Published November 15, 2005
Volume 13, Number 11

Oracle, PPIE Team Present Program on Life's Choices to Area Eighth Graders

Oracle has joined with the Pleasanton Partnerships in Education Foundation (PPIE) to present the CHOICES program this year to Pleasanton middle school students.

CHOICES, included as a component of eighth-grade health classes, is an interactive classroom seminar that focuses on education, time and money management, character development, work ethic, and other areas in which young adults face decisions.

“It’s a set curriculum that discusses the choices that kids are making at their age and how they truly do impact their future from this point on through their adult life,” says Debi Covello, executive director of PPIE. “The speakers are volunteers from the community or the business community and they add their own stories and analogies to personalize the message. It’s a very interactive program so the kids get involved with it.”

Oracle has played a key role in the presentation of the CHOICES seminar. “Oracle has underwritten the program for the fall and spring of this year and they also have had volunteers step forward and trained as presenters to participate in the classroom sessions,” says Covello, who has clearly been impressed with the company’s commitment. “They’ve been very involved with the program and have really embraced it. They’ve been a good partner of ours and I’ve enjoyed working with them.”

CHOICES has recently been presented to this semester’s classes at Harvest Park, Hart, and Pleasanton middle schools and will be presented again in March. Over the course of the school year, every eighth grade student in the Pleasanton Unified School District will have participated in the seminar.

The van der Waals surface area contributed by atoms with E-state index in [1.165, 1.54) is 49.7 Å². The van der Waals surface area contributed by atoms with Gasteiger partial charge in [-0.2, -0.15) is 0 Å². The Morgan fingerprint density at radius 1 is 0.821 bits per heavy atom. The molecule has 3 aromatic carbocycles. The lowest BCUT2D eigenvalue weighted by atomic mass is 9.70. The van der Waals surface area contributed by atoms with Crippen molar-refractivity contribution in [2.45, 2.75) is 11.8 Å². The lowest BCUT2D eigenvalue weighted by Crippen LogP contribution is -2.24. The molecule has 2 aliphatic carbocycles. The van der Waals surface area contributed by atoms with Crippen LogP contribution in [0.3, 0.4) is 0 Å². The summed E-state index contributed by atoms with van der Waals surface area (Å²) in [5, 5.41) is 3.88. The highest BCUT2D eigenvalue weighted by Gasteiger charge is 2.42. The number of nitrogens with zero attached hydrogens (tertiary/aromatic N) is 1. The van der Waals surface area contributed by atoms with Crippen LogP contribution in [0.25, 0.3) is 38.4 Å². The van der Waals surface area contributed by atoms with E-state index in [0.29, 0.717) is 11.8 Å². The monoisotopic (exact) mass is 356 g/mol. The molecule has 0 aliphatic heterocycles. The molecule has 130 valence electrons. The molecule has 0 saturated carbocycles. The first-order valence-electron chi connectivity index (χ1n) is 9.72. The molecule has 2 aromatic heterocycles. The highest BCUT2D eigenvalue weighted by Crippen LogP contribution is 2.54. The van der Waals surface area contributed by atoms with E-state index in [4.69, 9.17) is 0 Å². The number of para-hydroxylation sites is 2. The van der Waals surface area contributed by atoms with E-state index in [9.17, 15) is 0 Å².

“The program’s message really addresses those choices that they’re making. It’s a competitive academic environment that our kids in Pleasanton evolve in so the program talks about how important it is to start doing well at their age and really buckle down,” adds Covello. “CHOICES also addresses lifestyle choices, health issues, disciplinary issues and that sort of thing.”

Covello feels that the key to the program’s success is the participation of presenters from the community. “They tell their own stories about their experience and people that they know, and that makes it easier for the kids to relate to. I have teenage boys of my own and they hear it at home and they hear it from their teachers, but to hear it from someone who isn’t involved in their day-to-day life gives it a different impact. It seems to really hit home with the kids.”

There are still opportunities for presenters to be trained for the March classes. For additional information about the program and how you can become a presenter, contact PPIE at (925) 846-5620 or via e-mail at mail@ppie.org. Additional information on PPIE’s programs is available on the organization’s web site at www.ppie.org.


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